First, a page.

I also lack the incredible precision required of many artists…and y’know, I find it hard to uphold traditions in any genre, let alone the ones so ingrained in the tattoo world. I don’t like being told what to draw. Or do. Ever really.
After witnessing some amazing tattoos, and working at a shop, I left the tattoo world behind for many reasons, but i felt the need to keep drawing. So the t-shirts came about, and this is the medium I have grown to love.
Still my love of ink is very strong and I recently continued my own tattoo project, with a small tattoo from Holey Skin in Bristol.
For those of you who have never had a tattoo, this was just a quick design – having a fair amount of ink, and knowing what I wanted and where, i was booked in super fast.Its a kodama from a Studio Ghibli film, they are little tree spirits, and the receptionist and i had a good ogle of the little critters before choosing the one I wanted.
Often you would have a consultation – especially if it is a bespoke design, and no decent artist will ever directly tattoo a sketch you have drawn yourself. they will redraw it to make it work. There is a method to their madness – it’s all about line and placement, so shop around and get what you want, but listen to the artist. You wouldn’t just build a wall without some advice first eh?
This was a small graphic piece, so it was printed off, put onto transfer paper..
…so I could check I liked the look of it, and then BAM, it began.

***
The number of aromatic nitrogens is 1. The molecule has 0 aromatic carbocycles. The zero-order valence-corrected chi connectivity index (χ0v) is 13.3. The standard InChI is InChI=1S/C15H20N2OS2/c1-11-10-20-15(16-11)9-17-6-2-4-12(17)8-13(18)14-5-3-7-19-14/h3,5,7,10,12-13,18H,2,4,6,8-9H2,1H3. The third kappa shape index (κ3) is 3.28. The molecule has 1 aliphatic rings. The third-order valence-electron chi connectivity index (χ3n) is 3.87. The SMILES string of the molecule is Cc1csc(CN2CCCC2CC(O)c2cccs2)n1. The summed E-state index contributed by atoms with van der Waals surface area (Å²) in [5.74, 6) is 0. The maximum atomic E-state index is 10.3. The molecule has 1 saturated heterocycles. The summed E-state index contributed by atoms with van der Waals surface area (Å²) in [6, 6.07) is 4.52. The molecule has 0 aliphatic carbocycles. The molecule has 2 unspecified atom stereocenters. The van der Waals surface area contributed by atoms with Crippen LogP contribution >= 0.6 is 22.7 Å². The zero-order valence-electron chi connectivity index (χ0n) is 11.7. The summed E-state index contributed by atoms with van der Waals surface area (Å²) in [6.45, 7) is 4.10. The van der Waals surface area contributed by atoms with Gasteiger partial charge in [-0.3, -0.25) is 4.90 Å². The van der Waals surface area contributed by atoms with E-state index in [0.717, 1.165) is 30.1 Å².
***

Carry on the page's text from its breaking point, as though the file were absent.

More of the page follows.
I didn’t take a picture of that bit – I spend time before a tattoo relaxing and breathing so I don’t flinch or giggle – which is the worst! It also helps it hurt less.
Does a tattoo hurt? Yeah. Its lots of tiny in pricks putting ink under your skin. But personally, it doesn’t bug me too much, and this one was weirdly ok! Barely hurt! But then it was only a little un.
Here it is covered with clingfilm to protect it – it is an open wound after all!
Aftercare is a real hotbed of debate, but listen to what the artist says and do your research. Good aftercare can make a huge difference to the quality and longevity of a piece.
So, yes a brief overview of my tattoeyness. if you’d like to know more let me know and thanks to Holey Skin for being lovely…now, back to Kecks!
It takes 5 minutes and there is a wealth of advice on how to handle your taxes out there. As i am a numerical dunce who genuinely has a freakin panic attack when thinking about taxation, i took a course on the topic via BRAVE